Gold braid around National flags.

Hello good people,
A quick question if I may,
what’s the significance of gold thread/braid around the edges of national and regimental flags?
As a second quickie is the Danish flag really the oldest national flag? My Danish friend was a little into her seasonal cups and very insistent about this!
Peter

Per http://www.ushistory.org/betsy/faq.htm

The gold fringe is a purely decorative addition to some ceremonial flags and has no legal significance.

And as the Dannebrog is traditionally associated with Constantine’s vision of the Cross, it can be considered the oldest currently used national flag.

Thanks Dr.,
I’m chary of ‘traditionally associated’ assurances, any slightly more current cites please?
As to the first question is the braiding mentioned in law anywhere or is it just taken as ceremonial?
Peter

I think that what is being pointed out here is that there is nothing official about the fringe on the flag-it’s only significance is that it is decorative.

Chary/Wary about the origin of the Danish flag,
P

The official regulations concerning flag fringe (warning PDF) from the government:

edited to add: the footnote for this paragraph was “34 Op. Atty. Gen. 483”

So a fringe is just a fringe non?
Still curious about other Countries as I’m sure the decoration precedes the US.
P

Are you asking if having a fringe on any flag has ever had any political significance in the past?

Yes, the fringe is just a fringe and has no significance other than looking pretty. At least in the US, as you note, this may be different somewhere else.

Unless you are a conspiracy theorist:

Just to be clear, the idea that the gold fringe has some legal meaning is total nonsense.

The Raven banner used by the Vikings is traditionally depicted with a fringe.

Certainly seeing a Raven Banner coming at you is “traditionally associated” with trouble.

As for the Danish flag, all pieces of record that reference it are from after it was already in existence. According to vexillology site Flags of the World, quoting the Danish Encyclopaedia, the earliest Danish reference is from 1478 and there’s a reference from the late 1300s Dutch Armorial as the banner of King Waldemar (see also here).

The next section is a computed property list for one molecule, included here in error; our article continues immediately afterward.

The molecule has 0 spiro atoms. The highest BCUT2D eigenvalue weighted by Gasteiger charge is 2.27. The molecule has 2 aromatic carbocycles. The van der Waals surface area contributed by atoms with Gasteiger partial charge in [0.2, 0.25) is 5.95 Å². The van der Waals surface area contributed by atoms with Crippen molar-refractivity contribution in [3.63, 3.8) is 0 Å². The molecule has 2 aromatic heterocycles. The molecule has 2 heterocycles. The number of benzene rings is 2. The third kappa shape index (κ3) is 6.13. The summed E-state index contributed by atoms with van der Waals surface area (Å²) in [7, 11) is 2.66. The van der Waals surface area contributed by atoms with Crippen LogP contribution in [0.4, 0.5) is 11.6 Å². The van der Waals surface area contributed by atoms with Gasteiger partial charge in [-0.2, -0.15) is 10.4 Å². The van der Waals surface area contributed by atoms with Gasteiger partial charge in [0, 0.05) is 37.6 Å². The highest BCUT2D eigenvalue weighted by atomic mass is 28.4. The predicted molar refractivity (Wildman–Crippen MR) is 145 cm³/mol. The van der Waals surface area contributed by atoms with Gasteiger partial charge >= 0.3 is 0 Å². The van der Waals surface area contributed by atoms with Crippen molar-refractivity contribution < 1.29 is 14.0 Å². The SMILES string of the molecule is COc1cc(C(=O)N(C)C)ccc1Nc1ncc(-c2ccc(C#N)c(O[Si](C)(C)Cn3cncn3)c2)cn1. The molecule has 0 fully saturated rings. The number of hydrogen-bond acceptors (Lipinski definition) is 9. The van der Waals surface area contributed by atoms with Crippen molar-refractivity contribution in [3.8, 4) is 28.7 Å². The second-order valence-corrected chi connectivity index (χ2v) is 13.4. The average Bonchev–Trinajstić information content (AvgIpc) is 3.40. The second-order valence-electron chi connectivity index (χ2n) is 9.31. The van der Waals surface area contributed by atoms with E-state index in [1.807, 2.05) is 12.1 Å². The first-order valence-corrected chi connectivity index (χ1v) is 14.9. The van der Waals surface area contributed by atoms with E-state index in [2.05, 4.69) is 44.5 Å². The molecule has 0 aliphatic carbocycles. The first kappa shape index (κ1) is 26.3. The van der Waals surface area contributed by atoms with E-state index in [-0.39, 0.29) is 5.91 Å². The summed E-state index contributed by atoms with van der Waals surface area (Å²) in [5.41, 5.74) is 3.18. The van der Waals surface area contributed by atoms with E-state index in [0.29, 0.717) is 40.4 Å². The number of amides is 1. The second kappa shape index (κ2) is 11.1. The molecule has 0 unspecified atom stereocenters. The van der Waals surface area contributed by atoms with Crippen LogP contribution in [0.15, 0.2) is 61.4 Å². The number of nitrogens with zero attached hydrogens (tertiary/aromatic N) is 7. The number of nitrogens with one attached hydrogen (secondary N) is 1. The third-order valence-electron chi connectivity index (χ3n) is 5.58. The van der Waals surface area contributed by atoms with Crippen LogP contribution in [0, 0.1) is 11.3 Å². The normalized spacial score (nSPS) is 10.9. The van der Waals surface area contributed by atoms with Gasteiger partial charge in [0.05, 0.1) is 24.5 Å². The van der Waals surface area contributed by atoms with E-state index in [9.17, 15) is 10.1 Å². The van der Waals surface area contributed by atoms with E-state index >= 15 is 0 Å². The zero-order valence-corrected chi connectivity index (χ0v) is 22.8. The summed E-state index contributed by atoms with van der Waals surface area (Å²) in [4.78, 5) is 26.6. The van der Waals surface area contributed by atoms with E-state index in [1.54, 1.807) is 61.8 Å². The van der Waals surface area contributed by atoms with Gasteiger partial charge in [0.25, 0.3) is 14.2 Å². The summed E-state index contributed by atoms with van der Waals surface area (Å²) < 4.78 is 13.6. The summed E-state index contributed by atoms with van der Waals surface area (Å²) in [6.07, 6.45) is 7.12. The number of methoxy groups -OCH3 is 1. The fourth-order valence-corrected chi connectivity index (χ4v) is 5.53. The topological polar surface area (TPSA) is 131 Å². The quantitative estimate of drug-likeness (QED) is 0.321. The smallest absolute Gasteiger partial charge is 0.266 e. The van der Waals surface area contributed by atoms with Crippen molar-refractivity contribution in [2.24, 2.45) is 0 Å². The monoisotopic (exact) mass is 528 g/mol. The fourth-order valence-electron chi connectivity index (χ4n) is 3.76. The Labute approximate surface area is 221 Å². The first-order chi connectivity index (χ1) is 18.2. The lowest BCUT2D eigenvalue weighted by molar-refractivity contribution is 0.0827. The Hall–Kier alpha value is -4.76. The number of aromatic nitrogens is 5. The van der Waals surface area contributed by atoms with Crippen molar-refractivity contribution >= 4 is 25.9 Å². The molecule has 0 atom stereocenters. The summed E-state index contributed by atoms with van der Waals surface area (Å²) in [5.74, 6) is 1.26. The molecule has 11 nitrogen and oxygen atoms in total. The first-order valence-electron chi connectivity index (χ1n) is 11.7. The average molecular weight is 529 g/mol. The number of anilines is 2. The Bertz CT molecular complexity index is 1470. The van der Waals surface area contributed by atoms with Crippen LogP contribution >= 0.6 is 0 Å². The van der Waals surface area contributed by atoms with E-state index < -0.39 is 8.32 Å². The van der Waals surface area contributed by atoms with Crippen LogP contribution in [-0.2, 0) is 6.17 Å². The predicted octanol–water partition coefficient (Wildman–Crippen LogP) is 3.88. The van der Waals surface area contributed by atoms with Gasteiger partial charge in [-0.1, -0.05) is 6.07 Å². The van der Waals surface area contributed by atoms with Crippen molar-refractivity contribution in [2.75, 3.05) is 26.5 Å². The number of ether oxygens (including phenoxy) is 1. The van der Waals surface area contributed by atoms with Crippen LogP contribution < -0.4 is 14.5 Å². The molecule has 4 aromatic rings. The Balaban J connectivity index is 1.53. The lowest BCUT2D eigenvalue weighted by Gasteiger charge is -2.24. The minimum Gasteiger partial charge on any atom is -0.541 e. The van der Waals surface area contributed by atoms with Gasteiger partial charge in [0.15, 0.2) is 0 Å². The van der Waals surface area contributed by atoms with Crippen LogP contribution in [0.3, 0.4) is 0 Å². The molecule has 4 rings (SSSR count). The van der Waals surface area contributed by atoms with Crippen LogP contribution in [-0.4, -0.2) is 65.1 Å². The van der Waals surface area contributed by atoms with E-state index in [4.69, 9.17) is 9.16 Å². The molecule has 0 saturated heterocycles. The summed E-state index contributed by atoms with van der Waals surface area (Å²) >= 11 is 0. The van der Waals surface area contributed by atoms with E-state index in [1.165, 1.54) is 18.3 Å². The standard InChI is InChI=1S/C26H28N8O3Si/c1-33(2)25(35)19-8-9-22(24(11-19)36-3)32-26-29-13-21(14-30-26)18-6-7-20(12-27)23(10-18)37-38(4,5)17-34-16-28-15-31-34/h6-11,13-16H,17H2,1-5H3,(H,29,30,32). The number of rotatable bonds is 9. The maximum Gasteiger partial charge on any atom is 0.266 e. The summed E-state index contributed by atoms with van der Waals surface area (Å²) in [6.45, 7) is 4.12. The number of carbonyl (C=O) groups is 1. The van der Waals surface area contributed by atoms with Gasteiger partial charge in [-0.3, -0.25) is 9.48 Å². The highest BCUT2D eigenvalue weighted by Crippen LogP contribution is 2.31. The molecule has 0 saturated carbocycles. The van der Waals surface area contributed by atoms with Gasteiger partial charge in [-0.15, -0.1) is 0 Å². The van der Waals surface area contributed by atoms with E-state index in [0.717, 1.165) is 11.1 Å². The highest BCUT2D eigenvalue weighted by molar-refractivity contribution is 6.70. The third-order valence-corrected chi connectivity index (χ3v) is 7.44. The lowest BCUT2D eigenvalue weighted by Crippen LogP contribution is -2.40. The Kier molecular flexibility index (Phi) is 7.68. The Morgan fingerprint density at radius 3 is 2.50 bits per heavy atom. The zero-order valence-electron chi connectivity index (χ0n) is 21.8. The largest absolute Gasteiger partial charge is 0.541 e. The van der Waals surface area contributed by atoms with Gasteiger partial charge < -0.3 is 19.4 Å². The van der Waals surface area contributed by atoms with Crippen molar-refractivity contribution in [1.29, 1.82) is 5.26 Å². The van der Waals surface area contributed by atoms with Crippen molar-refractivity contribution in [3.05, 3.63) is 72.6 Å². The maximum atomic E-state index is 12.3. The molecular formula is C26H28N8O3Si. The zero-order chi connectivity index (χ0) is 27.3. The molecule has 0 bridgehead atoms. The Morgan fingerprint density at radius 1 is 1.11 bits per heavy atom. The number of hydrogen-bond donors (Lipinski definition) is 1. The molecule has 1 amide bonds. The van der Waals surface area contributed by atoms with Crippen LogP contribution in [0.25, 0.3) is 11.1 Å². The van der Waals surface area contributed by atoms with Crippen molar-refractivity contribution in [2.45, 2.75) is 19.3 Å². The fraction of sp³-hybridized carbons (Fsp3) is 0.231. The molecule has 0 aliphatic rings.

Well, it would have been a good trick to reference it any time before it was in existence, eh?

The strikingly recognizable Japanese flag - which the Japanese refer to as the “sun mark flag” or “circle of the sun” - has been the country’s official flag only since 1870 but it actually dates back so far that a precise point of origin is hard to pin down. It COULD be older than Denmark’s flag, but it’s hard to say, and it’s also the case that it probably was not a flag that represented the entire nation of Japan.

I think what JR was getting at was that the legend of the origins of the Danish flag is, well, just a legend, and refers back to a time when there isn’t really any evidence it was actually Denmark’s flag.

The flag of England is at least as old, and maybe older, than Denmark’s. Switzerland’s flag goes back a long way, too.

The things is that it’s going to be very hard to positively answer the question just because prior to the 1700s there really wasn’t any such thing as a “national flag” being used on a consistent basis. European countries flew a variety of royal and house banners; the English flag (the Cross of St. George, the red cross on a white field) was flown and worn at least as far back as the 1300s but I don’t know you could say that anyone would have considered it “the flag of England” that far back, at least any more than they would have considered the Royal Banner the flag of England.

The concept of a national flag is itself a fairly recent one. The Cross of St. George has been around as a symbol of England since as early as 1265, but did not become the de jure flag of England until 1607, when King James decided that the flag of the union would be a combination of the crosses of St. George and St. Andrew. Even then it was only intended to serve as a naval pennon.

I think the major difference between US flags with a fringe and without one if they’re both made of equal quality cloth/dyes/etc. is that the ones with fringes are more expensive at the flag store. The difference to me is just a significant as the difference between a dress shirt with french cuffs and regular ones.

This could be a good topic for “Fun With Flags” though.

Does the fringe/admiralty flag woo make anyone else hum “Lunatic Fringe”?

“Some people believe with great fervor preposterous things that just happen to coincide with their self-interest.” Coleman v. CIR (7th Cir. 1986), 791 F.2d 68, 69.

The flag of Israel, in it’s current form, dates back only to 1948 officially, but the Star Of David symbol is ancient – presumably dating back to the days of King David.